West of the Kriukov Canal, between the Moika and Fontanka, lay an extensive area known in Old St. Petersburg since the middle of the eighteenth century as Kolomna.
The Kriukov Canal, Kolomna’s eastern boundary, is one of the city’s oldest: its northern section extending from the Neva to the Moika was constructed in 1719. It was named after its building contractor. In the 1780s the canal was extended southward as far as the Fontanka, following an old street, past the belfry of the Nikolsky (St. Nicholas’s) Cathedral.
Its banks were walled with granite, and the old wooden bridges began to be replaced with new and more durable structures whose timber beams rested on masonry piers embellished with lamp-posts of graceful design.
One of the first to be built in the 1780s was the Matveyev Bridge spanning the canal at its confluence with the Moika. The Pikalov Bridge, which appeared in the same period, spanned the Griboyedov Canal at its confluence with the Kriukov Canal.
During the current century more durable metal girders were laid on the piers of the Matveyev and Pikalov Bridges, but the general lines of both remained practically unchanged and the old lamp-posts were retained. Those on the Pikalov Bridge are particularly striking, built in the shape of graceful obelisks of granite.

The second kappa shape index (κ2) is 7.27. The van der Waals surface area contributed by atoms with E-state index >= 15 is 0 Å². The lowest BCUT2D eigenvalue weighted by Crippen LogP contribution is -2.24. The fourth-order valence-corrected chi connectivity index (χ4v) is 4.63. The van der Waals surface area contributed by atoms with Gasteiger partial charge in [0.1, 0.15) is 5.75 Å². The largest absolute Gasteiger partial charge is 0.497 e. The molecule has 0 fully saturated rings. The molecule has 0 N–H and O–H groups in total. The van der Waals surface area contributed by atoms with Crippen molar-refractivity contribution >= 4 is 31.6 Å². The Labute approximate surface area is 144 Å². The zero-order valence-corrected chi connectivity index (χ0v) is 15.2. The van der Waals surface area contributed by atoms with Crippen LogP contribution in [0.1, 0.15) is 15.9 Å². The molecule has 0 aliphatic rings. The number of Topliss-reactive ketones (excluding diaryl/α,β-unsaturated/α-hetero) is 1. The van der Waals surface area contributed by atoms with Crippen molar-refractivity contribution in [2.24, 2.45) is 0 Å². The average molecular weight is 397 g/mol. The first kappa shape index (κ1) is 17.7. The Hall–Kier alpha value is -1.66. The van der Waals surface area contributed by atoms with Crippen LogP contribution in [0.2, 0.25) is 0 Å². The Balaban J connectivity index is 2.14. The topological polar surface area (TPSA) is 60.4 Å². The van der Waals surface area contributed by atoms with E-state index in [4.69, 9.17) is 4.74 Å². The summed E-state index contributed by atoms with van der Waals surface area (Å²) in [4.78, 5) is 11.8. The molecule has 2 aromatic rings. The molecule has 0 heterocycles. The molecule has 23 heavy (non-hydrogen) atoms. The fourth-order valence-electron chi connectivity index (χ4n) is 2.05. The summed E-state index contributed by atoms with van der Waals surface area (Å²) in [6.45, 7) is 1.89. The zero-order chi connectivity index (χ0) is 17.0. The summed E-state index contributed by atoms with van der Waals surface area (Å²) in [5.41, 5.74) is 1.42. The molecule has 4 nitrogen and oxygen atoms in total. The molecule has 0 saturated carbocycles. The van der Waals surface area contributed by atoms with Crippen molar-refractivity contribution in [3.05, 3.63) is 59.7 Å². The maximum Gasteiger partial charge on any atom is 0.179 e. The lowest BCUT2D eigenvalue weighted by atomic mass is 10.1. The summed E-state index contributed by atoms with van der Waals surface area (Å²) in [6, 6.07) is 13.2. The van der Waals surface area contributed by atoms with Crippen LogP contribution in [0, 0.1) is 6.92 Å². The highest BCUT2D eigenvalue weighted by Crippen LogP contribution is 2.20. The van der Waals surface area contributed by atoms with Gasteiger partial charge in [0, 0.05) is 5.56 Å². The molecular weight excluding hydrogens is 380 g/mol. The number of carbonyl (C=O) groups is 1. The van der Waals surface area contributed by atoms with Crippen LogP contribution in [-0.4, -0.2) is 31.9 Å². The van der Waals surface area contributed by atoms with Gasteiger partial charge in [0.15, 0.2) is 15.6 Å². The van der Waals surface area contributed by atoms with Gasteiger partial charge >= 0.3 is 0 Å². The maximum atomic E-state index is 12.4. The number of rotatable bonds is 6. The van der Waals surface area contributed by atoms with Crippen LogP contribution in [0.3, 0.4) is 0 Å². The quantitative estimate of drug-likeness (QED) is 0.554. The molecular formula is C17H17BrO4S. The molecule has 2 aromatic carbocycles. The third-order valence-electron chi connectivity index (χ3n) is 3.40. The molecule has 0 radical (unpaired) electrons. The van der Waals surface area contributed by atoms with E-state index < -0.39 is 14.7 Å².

In the late eighteenth and early nineteenth centuries five new triple-span bridges appeared on the Kriu-kov Canal, similar in composition and design to the earlier two. All five were rebuilt considerably later, steel girders replacing the timber beams of the Decembrists’ (former Officers’), Torgovy, Old Nikolsky and Smezhny Bridges.
As to the Kashin Bridge, it was completely reconstructed in 1932; now it has a single arch of reinforced concrete, whose flowing contours set off the swift upward thrust of the St. Nicholas’s Cathedral belfry.
In the 1950s and early 1960s three metal footbridges were added to the picturesque series that spanned the Kriukov Canal. These were the Krasnoflotsky (Red Navy) Bridge over the Moika near a group of buildings known as New Holland; the Krasnogvardeisky (Red Guards) Bridge over the Griboyedov Canal at its confluence with the Kriukov Canal; and the Kras-noarmeisky (Red Army) Bridge over the Fontanka near the mouth of the canal.
The fine lines of the new bridges and their architectural finish faithfully done in the “Old St. Petersburg” style helped integrate them unobtrusively in the general architectural scheme of Old Kolomna.
An on-line compilation of a photographic study of the bridges in Leningrad (the former name of Saint Petersburg), published by Aurora Art Publishers, Leningrad, 1975.